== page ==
Family • February 5, 2017

{THE ORDINARY MOMENTS 17} #5 ‘THE WOBBLY TOOTH’

It was a couple of weeks ago that she first noticed it. ‘Mummy, Daddy! Guess what! I’ve got a wobbly tooth, look.’ I’ve never seen anyone so excited about something that actually is a little bit gross. At first I wasn’t sure if it actually was, whether she wanted it to be wobbly so much that she was actually believing it was when it wasn’t. You see we have spoken about wobbly teeth in our house for almost a year now. To my little then five year old, losing a tooth was a massive deal. Often in the car on the way home from school she would fill me in on the latest goings on in her classmates mouths. ‘Mummy Harvey has lost three teeth now,’ ‘Guess what Hannah lost a tooth today,’ or even analysing ages and timings ‘so and so is younger than me but he has lost a tooth.’ She came home most indignant one afternoon and proceeded to tell me that one of her classmates had lost a tooth and he was in Reception. (she is in a mixed age group class) She wasn’t very happy that someone a whole school year younger than her had lost a tooth.

I’m not sure what the fascination was with losing a tooth. We hadn’t particularly talked about the tooth fairy, nor did she ever really mention that. I think it was more the fact that losing a tooth and indeed gaining a new ‘big’ tooth seemed to be very grown up, a rite of passage reserved for little girls who were transitioning into big ones. But it is something that we have discussed at length for many months in our house.

So back to the excitement of ‘the wobbly tooth’. The very first one. She kept flicking it with her tongue constantly and every so often kept reminding me that it was wobbly. ‘Feel my wobbly tooth Mummy.’ Sadly it’s not something I can be terribly enthused about, for some reason the thought of wobbly teeth makes me feel a bit queasy. I can still very much remember the feeling of my tooth being attached solely by a single root and it isn’t something that is a particularly nice thought. I was very enthusiastic and excited for her, but I drew the line at constantly touching it. This went on for a couple of weeks, with Jon and I even googling ‘How long does it take for wobbly teeth to fall out?’ because lets face it there is no instruction manual for this kind of thing.

Last Saturday Mads went to open a plastic toy with her teeth and she suddenly exclaimed ‘ouch’. When we looked in her mouth it was bleeding a little and the tooth was a lot looser. The next morning Jon went out on his bike and she came into our bedroom crying and really upset, saying that it was hurting and when I looked in her mouth it was hanging by a thread. Mads rarely cries, something has to be really bothering her, so I calmed her down and said that it would be out really soon and to try not to worry. She calmed down and then an hour later she shouted in excitement ‘Look Mummy it’s come out!’ And that was it, we had our first tooth out and a big gap in her smile. She was so excited, we had to ring Grandma, then her Daddy who was out on his bike and couldn’t really talk, and then she ran around the house in excitement. She also decided that she wanted to brush the tooth so it was super clean for the tooth fairy.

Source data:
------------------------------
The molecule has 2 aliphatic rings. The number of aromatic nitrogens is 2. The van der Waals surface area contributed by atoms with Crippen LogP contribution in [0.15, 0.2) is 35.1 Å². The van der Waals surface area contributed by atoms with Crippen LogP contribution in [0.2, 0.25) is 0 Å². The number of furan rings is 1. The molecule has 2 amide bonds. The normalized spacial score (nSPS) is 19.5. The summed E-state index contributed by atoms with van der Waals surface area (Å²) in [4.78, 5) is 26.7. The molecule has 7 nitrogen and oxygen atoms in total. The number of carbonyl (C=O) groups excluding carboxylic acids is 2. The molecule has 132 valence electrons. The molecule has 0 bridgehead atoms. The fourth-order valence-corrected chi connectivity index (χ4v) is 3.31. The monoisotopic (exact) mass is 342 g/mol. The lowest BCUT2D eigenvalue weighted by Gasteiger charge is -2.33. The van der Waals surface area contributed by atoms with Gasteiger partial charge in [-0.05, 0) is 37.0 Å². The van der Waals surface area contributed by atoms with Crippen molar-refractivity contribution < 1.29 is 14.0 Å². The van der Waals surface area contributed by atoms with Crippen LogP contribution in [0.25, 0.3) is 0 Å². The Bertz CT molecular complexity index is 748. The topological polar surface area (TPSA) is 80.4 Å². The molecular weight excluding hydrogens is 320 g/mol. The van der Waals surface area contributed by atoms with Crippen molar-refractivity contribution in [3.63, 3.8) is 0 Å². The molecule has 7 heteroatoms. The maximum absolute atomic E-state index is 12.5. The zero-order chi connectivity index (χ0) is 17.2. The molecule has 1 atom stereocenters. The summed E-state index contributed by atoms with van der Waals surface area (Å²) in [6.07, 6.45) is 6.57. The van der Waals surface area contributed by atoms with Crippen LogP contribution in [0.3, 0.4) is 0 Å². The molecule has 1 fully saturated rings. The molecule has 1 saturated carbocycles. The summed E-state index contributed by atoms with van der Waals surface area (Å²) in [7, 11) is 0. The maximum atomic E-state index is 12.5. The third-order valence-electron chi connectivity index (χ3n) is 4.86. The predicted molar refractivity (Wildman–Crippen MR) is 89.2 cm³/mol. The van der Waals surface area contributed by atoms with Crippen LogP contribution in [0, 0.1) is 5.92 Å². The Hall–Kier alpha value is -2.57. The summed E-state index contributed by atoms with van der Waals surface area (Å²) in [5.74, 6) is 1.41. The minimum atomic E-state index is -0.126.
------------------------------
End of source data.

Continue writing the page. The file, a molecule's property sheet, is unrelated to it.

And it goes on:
She carried it around with her all day and then it was soon time for her to put it under her pillow. She wasn’t hugely excited about this, in fact deep down I reckon she would have preferred to keep the tooth for herself, but still she was intrigued to see what the tooth fairy would leave. We put the tooth in a tiny plastic bag, as it was so small we would have inevitably lost it, and off she went to sleep. The next morning she woke and squealed out to us. ‘She left me a shiny £2.00 coin’ and she rushed into our bedroom to show us. We told her that we thought the tooth fairy bought £2.00 for the first one and £1.00 for all the ones after that! She went into school on Monday morning so excited to show her friends and her teacher.

And of course I had to get my camera out. For losing that very first tooth is quite a momentous part of a little girl’s life. I feel a little emotional as she is growing so fast. This little gap looks ever so cute at the moment, but it won’t be long until those big teeth start coming through. And just like the teeth that come through on the top change their smile when they are babies and make them go from having gummy smiles to looking more grown up, these big teeth will do the same. Parenthood is full of milestones that when they hit remind you just how much you wish you could slow down time just a little bit. I look at these photos and I see a girl. Not a toddler, not a little girl but a girl who is on the cusp of growing so very fast.

 

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